kick off one of the great periods of sustained economic health in U.S. history.
The resulting explosion in trade with Canada and Mexico was crucial to the
creation of more than 17 million new jobs, resulting in a five-year stretch in
which the jobless rate was under 5 percent every year for only the second time
since World War II."

It isn't the job of the San Diego Tribune though to do the bidding of the Republican in a principle that I believe is the core of Conservatism, free trade. I think it is time that this becomes one of the front and center issues. I want to see Hillary Clinton arguing against her husband's own pet project in a debate with whoever our candidate is. The issue of free trade is nothing short of a huge winner for us Republicans, but it won't be if it isn't made an issue. So far, I have heard very little from any of the candidates, except maby Hunter who argues against it, on the issue of free trade. I don't understand why. Rudy has gained plenty of traction with socialized medicine and protectionism carries with it the same sort of negative connotation. I hope that as the campaign goes along Republican candidates make just as much of free trade as Democratic candidates have made of protectionism.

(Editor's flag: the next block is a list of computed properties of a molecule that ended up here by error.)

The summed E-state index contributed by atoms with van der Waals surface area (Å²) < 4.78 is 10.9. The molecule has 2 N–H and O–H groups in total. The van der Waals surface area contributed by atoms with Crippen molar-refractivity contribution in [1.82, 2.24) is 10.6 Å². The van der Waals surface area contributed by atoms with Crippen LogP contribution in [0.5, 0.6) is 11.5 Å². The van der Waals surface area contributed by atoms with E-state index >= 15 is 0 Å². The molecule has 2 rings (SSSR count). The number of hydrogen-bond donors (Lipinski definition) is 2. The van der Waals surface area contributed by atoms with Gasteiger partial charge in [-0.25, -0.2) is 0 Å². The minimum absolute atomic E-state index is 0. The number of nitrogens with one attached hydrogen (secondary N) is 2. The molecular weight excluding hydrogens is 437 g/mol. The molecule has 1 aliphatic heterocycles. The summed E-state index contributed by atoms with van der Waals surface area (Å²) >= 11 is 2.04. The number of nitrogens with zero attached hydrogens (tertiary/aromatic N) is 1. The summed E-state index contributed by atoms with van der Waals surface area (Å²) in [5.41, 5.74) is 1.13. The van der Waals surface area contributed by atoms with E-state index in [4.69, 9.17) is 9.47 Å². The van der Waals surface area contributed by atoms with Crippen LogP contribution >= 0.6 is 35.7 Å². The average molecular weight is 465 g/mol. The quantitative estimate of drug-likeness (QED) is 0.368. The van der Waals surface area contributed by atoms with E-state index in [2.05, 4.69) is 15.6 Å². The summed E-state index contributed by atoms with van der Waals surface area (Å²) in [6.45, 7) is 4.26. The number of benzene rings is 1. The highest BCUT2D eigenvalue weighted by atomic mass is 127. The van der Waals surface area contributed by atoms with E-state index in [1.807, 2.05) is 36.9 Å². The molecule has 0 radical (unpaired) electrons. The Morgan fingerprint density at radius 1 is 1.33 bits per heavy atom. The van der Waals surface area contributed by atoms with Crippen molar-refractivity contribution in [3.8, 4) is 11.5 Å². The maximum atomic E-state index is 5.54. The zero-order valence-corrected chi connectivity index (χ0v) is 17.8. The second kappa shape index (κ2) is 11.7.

Anonymous said...

NAFTA is a failure, get over it.

mike volpe said...

I don't mind critics but if you are going to be credible you must back such statements with evidence and facts. Just to say that NAFTA is a failure means nothing. Anyone can say that about anything. If it is a failure as you claim then there should be evidence all around you. Since you provided none, that means that what you are really saying is that you don't believe in free trade, and that is a lot different than NAFTA being a failure.